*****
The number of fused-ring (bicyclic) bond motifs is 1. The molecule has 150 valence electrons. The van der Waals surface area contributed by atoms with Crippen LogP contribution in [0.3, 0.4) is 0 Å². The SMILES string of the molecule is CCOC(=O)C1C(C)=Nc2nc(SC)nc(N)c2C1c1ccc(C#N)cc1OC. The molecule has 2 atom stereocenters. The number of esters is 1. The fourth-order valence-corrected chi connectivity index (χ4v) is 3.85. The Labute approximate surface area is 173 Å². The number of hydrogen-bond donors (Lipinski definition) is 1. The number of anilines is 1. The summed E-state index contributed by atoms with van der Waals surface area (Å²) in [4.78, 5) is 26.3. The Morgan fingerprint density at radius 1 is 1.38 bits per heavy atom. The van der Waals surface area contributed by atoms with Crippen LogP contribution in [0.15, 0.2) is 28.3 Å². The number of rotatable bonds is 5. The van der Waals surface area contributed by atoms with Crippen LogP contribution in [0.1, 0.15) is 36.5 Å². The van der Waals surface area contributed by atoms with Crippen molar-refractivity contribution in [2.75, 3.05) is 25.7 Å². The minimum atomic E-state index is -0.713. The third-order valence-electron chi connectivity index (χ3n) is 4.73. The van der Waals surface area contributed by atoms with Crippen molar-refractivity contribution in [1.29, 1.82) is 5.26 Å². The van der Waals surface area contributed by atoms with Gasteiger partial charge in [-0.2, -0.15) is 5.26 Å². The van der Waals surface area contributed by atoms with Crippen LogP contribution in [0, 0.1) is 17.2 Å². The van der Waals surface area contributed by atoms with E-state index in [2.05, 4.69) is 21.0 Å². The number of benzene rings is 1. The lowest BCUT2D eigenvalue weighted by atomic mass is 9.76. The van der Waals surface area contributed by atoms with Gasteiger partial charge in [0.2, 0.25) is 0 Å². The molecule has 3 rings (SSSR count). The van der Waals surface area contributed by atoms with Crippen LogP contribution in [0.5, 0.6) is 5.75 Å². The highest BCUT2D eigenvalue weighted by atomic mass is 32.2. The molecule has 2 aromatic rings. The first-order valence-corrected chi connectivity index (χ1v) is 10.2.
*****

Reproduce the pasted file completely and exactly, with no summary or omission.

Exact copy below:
The number of fused-ring (bicyclic) bond motifs is 1. The molecule has 150 valence electrons. The van der Waals surface area contributed by atoms with Crippen LogP contribution in [0.3, 0.4) is 0 Å². The SMILES string of the molecule is CCOC(=O)C1C(C)=Nc2nc(SC)nc(N)c2C1c1ccc(C#N)cc1OC. The molecule has 2 atom stereocenters. The number of esters is 1. The fourth-order valence-corrected chi connectivity index (χ4v) is 3.85. The Labute approximate surface area is 173 Å². The number of hydrogen-bond donors (Lipinski definition) is 1. The number of anilines is 1. The summed E-state index contributed by atoms with van der Waals surface area (Å²) in [4.78, 5) is 26.3. The Morgan fingerprint density at radius 1 is 1.38 bits per heavy atom. The van der Waals surface area contributed by atoms with Crippen LogP contribution in [0.15, 0.2) is 28.3 Å². The number of rotatable bonds is 5. The van der Waals surface area contributed by atoms with Crippen LogP contribution in [0.1, 0.15) is 36.5 Å². The van der Waals surface area contributed by atoms with Crippen molar-refractivity contribution in [2.75, 3.05) is 25.7 Å². The minimum atomic E-state index is -0.713. The third-order valence-electron chi connectivity index (χ3n) is 4.73. The van der Waals surface area contributed by atoms with Crippen molar-refractivity contribution in [1.29, 1.82) is 5.26 Å². The van der Waals surface area contributed by atoms with Gasteiger partial charge in [-0.2, -0.15) is 5.26 Å². The van der Waals surface area contributed by atoms with Crippen LogP contribution in [0, 0.1) is 17.2 Å². The van der Waals surface area contributed by atoms with E-state index in [2.05, 4.69) is 21.0 Å². The number of benzene rings is 1. The lowest BCUT2D eigenvalue weighted by atomic mass is 9.76. The van der Waals surface area contributed by atoms with Gasteiger partial charge in [0.2, 0.25) is 0 Å². The molecule has 3 rings (SSSR count). The van der Waals surface area contributed by atoms with Crippen LogP contribution in [0.5, 0.6) is 5.75 Å². The highest BCUT2D eigenvalue weighted by atomic mass is 32.2. The molecule has 2 aromatic rings. The first-order valence-corrected chi connectivity index (χ1v) is 10.2.